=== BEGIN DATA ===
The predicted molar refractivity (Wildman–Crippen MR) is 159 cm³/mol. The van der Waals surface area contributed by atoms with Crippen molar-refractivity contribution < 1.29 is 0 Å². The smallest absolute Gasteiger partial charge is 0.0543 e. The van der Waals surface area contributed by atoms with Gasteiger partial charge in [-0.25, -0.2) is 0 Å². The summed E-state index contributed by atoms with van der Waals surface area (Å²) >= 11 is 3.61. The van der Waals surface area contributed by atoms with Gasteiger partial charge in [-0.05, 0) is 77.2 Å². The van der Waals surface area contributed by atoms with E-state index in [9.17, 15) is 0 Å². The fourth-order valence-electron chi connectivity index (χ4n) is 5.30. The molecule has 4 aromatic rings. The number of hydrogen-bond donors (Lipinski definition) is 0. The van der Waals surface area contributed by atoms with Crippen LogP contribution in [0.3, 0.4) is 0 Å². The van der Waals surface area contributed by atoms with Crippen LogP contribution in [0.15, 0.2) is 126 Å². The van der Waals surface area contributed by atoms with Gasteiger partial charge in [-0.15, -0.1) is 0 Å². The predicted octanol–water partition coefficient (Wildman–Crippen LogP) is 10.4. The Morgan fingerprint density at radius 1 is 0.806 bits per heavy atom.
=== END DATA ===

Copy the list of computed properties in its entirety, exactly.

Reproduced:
The predicted molar refractivity (Wildman–Crippen MR) is 159 cm³/mol. The van der Waals surface area contributed by atoms with Crippen molar-refractivity contribution < 1.29 is 0 Å². The smallest absolute Gasteiger partial charge is 0.0543 e. The van der Waals surface area contributed by atoms with Gasteiger partial charge in [-0.25, -0.2) is 0 Å². The summed E-state index contributed by atoms with van der Waals surface area (Å²) >= 11 is 3.61. The van der Waals surface area contributed by atoms with Gasteiger partial charge in [-0.05, 0) is 77.2 Å². The van der Waals surface area contributed by atoms with E-state index in [9.17, 15) is 0 Å². The fourth-order valence-electron chi connectivity index (χ4n) is 5.30. The molecule has 4 aromatic rings. The number of hydrogen-bond donors (Lipinski definition) is 0. The van der Waals surface area contributed by atoms with Crippen LogP contribution in [0.3, 0.4) is 0 Å². The van der Waals surface area contributed by atoms with Crippen LogP contribution in [0.15, 0.2) is 126 Å². The van der Waals surface area contributed by atoms with Gasteiger partial charge in [-0.15, -0.1) is 0 Å². The predicted octanol–water partition coefficient (Wildman–Crippen LogP) is 10.4. The Morgan fingerprint density at radius 1 is 0.806 bits per heavy atom.